This piece doesn’t really need an introduction, but this carved crocodile skull is immense! Bali Organic Arts produce some of the best skull art we have ever seen! We’ve featured their carved skulls before and they have bee without a doubt some of the most popular posts on the Skull Appreciation Society’s wall.
Sorry for the late posting peeps! Been a crazy day and busy prepping for an exhibition taking place at The Abbey in Kentish Town, London. We were sent these magical skull cufflinks by GothChicAccessories, who we’ve posted about before.
German-born artist, Hedi Xandt, created these beautiful “skull-ptures” using a variety of materials. The skull-ptures combine the aesthetics of naturally shaped bone with state-of-the-art and experimental production techniques. Why haven’t we blogged about these before?!
This is macabre, interesting and frightening all the same time. Enjoy!
I haven’t been to the Minnesota State Fair myself but someone, photographer Nikki Tundel, was kind enough to take some snaps of the various skulls spotted there. Without stealing their thunder and reposting the skulltacular work on our blog you can follow this link to view the awesome skull post
This carved skull piece, by Brent Brager, caught my eye though and I had to share. This oak skull carving titled “Appointment,” is on display in the Fine Arts Building at the Minnesota State Fair.
If you follow our skull blog at all then you’ll have no doubt noticed that we’ve launched an online skull shop. The shop stocks a variety of skull merchandise including prints, t-shirts, jewellery, sculptures and home wares, all from a collection of artists from around the world including the UK, Australia, Canada and America.
All the artists are independent and postage costs do vary as they are posting from various corners of the globe so please double check the full price before completing your order.
We are always on the lookout for new additions to the store so if you would like to join the collective then please email us and we’ll send you the details.
I often trawl our twitter account, @Skull_Society, and search for #skullart so that I can Retweet the skull love to our followers. This particular Skull Rock Sculpture is from trashyvintageglamour’s Instagram, and is a beautiful installment in any garden.
It’s been a great few days with regards to getting sent some sweet skulls from our fans. This selection of skulls is from Goth Chic Accessories and can be found on Etsy. The skulls range from cuff links, ornaments and replica fetal skulls.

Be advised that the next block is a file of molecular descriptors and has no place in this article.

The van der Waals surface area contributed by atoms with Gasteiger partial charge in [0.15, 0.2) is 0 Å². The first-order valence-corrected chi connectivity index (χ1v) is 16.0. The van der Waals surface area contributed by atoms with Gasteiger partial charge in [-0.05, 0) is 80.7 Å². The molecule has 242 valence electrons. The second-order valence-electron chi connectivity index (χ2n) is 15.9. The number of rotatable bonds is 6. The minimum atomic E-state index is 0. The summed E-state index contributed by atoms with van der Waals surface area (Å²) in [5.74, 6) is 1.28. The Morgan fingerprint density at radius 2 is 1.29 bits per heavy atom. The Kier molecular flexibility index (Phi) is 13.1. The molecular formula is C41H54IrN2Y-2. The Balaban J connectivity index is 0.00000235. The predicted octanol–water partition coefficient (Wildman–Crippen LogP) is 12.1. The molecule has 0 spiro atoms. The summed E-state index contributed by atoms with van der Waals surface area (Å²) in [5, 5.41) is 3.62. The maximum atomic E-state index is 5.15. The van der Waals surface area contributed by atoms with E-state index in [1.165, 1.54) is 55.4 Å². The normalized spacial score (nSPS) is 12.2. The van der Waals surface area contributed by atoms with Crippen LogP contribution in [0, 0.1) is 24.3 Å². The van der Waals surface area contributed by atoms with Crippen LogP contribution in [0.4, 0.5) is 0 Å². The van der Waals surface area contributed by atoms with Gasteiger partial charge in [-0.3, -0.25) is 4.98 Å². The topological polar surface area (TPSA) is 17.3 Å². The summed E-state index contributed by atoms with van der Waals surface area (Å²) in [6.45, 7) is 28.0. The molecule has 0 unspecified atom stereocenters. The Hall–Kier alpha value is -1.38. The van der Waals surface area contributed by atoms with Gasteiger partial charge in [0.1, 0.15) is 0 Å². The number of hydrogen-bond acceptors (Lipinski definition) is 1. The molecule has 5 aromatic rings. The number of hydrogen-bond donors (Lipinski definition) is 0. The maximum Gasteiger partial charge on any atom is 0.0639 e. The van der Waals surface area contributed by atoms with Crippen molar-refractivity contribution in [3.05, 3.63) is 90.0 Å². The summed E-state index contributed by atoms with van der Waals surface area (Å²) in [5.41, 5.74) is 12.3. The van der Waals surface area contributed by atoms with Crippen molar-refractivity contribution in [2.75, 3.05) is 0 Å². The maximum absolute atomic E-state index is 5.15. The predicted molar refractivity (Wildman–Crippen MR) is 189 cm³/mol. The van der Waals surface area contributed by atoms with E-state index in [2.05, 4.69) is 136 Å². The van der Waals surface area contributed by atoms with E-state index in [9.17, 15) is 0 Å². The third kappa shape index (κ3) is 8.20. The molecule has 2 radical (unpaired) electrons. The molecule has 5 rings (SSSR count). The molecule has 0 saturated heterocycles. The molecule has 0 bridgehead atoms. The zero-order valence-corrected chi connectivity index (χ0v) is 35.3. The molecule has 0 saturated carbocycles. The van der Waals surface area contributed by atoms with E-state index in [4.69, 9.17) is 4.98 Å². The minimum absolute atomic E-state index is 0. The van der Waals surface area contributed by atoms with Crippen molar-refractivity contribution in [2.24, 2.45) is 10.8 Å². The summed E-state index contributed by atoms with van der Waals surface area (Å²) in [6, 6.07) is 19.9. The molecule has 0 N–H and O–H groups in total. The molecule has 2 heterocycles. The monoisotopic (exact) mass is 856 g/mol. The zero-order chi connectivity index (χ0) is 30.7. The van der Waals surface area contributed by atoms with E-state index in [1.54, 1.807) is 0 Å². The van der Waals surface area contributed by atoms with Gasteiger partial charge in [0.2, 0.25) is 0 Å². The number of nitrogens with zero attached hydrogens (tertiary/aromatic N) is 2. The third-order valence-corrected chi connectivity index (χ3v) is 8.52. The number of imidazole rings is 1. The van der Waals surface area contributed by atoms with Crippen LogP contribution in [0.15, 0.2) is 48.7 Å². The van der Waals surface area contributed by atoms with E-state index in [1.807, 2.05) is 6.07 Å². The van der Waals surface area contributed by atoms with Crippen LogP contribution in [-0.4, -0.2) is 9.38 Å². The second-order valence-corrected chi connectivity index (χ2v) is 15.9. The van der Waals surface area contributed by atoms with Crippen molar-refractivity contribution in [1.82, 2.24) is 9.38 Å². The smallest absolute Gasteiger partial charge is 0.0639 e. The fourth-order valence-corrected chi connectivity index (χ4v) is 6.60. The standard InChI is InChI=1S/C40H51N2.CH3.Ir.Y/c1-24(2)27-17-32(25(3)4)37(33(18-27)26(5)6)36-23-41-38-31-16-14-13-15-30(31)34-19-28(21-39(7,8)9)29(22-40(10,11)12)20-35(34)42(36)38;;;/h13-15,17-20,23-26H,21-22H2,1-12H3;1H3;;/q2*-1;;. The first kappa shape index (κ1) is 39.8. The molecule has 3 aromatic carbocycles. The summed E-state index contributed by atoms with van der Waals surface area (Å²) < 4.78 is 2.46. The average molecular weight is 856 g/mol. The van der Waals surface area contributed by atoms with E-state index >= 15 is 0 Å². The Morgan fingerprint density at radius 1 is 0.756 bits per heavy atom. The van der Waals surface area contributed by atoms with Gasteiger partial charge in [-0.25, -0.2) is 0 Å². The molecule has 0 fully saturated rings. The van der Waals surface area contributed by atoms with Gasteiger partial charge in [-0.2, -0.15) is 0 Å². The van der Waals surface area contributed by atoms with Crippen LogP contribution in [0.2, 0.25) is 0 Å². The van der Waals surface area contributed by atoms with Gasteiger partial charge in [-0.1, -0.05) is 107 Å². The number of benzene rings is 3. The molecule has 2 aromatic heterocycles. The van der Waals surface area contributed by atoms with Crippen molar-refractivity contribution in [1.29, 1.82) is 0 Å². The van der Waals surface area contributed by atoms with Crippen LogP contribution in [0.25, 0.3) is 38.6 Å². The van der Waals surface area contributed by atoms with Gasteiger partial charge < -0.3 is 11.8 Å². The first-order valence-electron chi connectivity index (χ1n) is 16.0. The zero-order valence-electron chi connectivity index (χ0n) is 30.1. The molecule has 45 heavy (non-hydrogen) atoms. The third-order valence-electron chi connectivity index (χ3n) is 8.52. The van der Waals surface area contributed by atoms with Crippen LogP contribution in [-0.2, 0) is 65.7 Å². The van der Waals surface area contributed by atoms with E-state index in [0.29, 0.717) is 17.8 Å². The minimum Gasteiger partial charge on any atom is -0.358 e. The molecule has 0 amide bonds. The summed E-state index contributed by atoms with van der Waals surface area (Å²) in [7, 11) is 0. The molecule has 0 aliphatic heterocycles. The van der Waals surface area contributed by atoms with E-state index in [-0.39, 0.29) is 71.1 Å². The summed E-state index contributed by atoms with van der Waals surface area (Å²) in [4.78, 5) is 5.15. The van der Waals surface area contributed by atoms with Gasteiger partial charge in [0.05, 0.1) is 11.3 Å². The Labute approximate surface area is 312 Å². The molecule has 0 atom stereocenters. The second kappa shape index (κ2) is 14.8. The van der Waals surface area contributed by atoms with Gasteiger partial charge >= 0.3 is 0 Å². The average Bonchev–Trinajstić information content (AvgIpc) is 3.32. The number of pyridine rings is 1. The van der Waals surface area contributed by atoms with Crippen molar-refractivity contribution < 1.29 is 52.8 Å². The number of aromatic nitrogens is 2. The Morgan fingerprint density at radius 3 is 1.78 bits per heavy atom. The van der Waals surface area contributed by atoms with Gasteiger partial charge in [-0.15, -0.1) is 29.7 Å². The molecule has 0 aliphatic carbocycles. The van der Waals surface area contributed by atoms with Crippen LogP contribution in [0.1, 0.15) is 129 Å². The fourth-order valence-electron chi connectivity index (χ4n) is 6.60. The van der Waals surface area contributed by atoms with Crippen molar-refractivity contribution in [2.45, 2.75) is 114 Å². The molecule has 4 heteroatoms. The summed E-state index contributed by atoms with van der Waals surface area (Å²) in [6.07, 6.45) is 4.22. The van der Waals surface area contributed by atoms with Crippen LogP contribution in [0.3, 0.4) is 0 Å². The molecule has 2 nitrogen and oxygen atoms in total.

The skulls range from around £6 to £40+ so there is an affordable option for everyone.
Skull-styled rings are all the rage at the moment, and why not. The shape of a skull works perfectly with the style of a ring and these Macabre Gadgets rings are fine examples of that.
The rings are handmade with an industrial material and mass production, such as polymer plastic, chosen for the specific characteristics of durability and flexibility, but the end result has a patina of old and used. A part of rings is encrusted with metals and semi-precious stones.
This shiny black obsidian skull was tracked back through numerous Tumblr accounts to what seems to be the originators, Skullis, who we have featured a few times. I can’t seem to find the actual link to this skull as there are hundreds.
This skull measures 5.3 inches long with a removable jaw with teeth finished with Australia opal. If you want it, you gotta hunt it.
These gemstone skull carvings have been made by August Voss Arts. I was reading the info on his Facebook page and looks like we both have much in common when it comes to our view on skulls – August also sees skulls as a celebration of life, and as a reminder that life is short so we should make the most of it.
I would love to see some process shots on how he creates these beautiful gemstone skull pendants – the detail is first class! He’s got loads of these skull carvings so be sure to visit his FB page to see the rest of his work.
I am always amazed by the different types of work we find in our search for skulls. People seriously blow my mind and this Untitled sculpture, featuring some skulls, by Kris Kuksi is mind boggling. It was also sent to us by a Facebook fan, so cheers for sharing!
Kris creates all sorts of detailed sculptures, each one as beautiful as the last, and I’ve spotted more than 1 skull in there!
This creative woodwork skull carving is by Maskull Lasserre. We’ve featured a skull of his before where he carved a skull out of a book which had been clasped in a vice. The man is amazingly talented and you can see some of his other works here, which include carving skulls and skeletal systems out of wood.
Nickel carving originated in the 18th century and the coins themselves were referred to as Hobo Nickels – the name is derived from the great depression when unemployed artists spent their time carving these little pieces of art in the hope to make some extra money – there is even a Hobo Nickel Society!.
The craze really took off in the 20th century due to a softer metal being used to mint the coins known as Buffalo Nickel. There are many different coin designs and patterns from this era but we love these skull nickels the most, for obvious reasons!